Damage to trees, powerlines, and buildings in Puerto Rico from Hurricane Maria, Sep 2017. It cost the economy tens of billions of dollars. Photo: Cliff Estes|123rf
During Maria, Puerto Rico and its industries struggled with immediate impacts of a Category 5 storm, including flooding, power outages, and inaccessible roads and facilities. The effects were staggering for all:
100 per cent of people were without power after the storm and 80 per cent a month later
100 per cent were without mobile phone coverage after the storm and 70 per cent a month later
As of Tuesday, October 17, 2017, 35 per cent of households did not have access to safe drinking water
In the case of Puerto Rico, an island home to one of the world’s largest pharmaceutical operations, disaster recovery plans and preparation played a major part in company recovery. Anticipating storm damage by investing in duplicate generators and resilient buildings, many pharmaceutical facilities shifted production sites in advance of Maria; AstraZeneca forecasted no interruption in supply or security after moving core production to other countries, while Eli Lilly launched a disaster recovery plan as the storm hit. These operations planned for the storm’s maximum potential and were best prepared as possible.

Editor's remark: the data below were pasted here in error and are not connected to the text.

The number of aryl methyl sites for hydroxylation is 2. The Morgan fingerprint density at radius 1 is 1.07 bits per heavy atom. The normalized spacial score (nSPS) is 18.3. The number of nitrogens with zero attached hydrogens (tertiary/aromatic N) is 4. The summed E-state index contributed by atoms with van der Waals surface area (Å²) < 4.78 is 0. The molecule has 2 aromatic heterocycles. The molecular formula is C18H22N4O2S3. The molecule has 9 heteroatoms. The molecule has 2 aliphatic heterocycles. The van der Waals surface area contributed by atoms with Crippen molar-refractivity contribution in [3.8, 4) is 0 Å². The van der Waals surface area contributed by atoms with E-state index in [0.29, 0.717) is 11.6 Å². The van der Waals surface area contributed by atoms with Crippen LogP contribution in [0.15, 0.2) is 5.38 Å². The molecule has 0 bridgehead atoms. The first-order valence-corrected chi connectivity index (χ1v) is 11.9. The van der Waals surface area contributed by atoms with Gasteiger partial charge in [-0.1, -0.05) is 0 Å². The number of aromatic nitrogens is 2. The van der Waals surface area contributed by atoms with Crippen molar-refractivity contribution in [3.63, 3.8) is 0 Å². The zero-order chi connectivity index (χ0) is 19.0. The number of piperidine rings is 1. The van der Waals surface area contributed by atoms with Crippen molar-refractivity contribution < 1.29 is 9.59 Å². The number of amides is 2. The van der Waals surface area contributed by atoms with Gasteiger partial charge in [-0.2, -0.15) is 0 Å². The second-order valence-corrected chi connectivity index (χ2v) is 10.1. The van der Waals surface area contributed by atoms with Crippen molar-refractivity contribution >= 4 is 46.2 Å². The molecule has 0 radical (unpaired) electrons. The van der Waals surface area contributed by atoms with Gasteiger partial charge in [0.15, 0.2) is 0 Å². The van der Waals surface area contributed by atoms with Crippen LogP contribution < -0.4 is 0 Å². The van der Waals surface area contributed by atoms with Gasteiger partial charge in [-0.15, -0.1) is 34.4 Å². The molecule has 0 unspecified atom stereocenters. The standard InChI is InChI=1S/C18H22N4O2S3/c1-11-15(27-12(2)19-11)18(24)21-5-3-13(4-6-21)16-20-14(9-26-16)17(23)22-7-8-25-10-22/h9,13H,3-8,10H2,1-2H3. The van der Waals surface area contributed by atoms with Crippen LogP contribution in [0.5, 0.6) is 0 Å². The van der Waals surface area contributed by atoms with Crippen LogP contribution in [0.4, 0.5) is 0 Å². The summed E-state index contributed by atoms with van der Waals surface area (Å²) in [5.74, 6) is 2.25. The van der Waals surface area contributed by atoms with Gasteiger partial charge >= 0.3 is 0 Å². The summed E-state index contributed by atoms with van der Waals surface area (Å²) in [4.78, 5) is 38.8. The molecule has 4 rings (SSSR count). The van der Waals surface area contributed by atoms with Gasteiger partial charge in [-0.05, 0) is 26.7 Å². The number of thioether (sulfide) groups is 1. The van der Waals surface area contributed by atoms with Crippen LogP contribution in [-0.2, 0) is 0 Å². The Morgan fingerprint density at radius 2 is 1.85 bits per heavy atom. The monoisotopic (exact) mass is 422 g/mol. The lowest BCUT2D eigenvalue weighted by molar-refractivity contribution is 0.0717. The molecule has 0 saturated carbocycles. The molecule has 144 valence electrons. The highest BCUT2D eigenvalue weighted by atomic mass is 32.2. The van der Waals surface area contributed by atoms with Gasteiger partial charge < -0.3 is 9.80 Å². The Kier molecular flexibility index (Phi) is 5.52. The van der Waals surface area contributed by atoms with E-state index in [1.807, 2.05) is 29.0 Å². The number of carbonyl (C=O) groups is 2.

Overall, however, Puerto Rico’s businesses struggled to respond to the disaster, leaving workers and residents in a state of emergency over one month later. Pharmaceutical companies may have executed precautionary and preventative safety measures, but they’re still struggling to remedy the national drug shortage of life-saving medicines. While they had strategic crisis management and corporate security plans in place, their experience also demonstrates the importance of having robust, rehearsed business continuity plans to ensure the business is still able to function until normal operating conditions resume.
After Hurricane Maria, the entire island of Puerto Rico was shut down; power was cut, many workers’ homes were destroyed, and roads were inaccessible. For businesses to continue, they needed a long-term plan to remain open and powered, while supporting employees.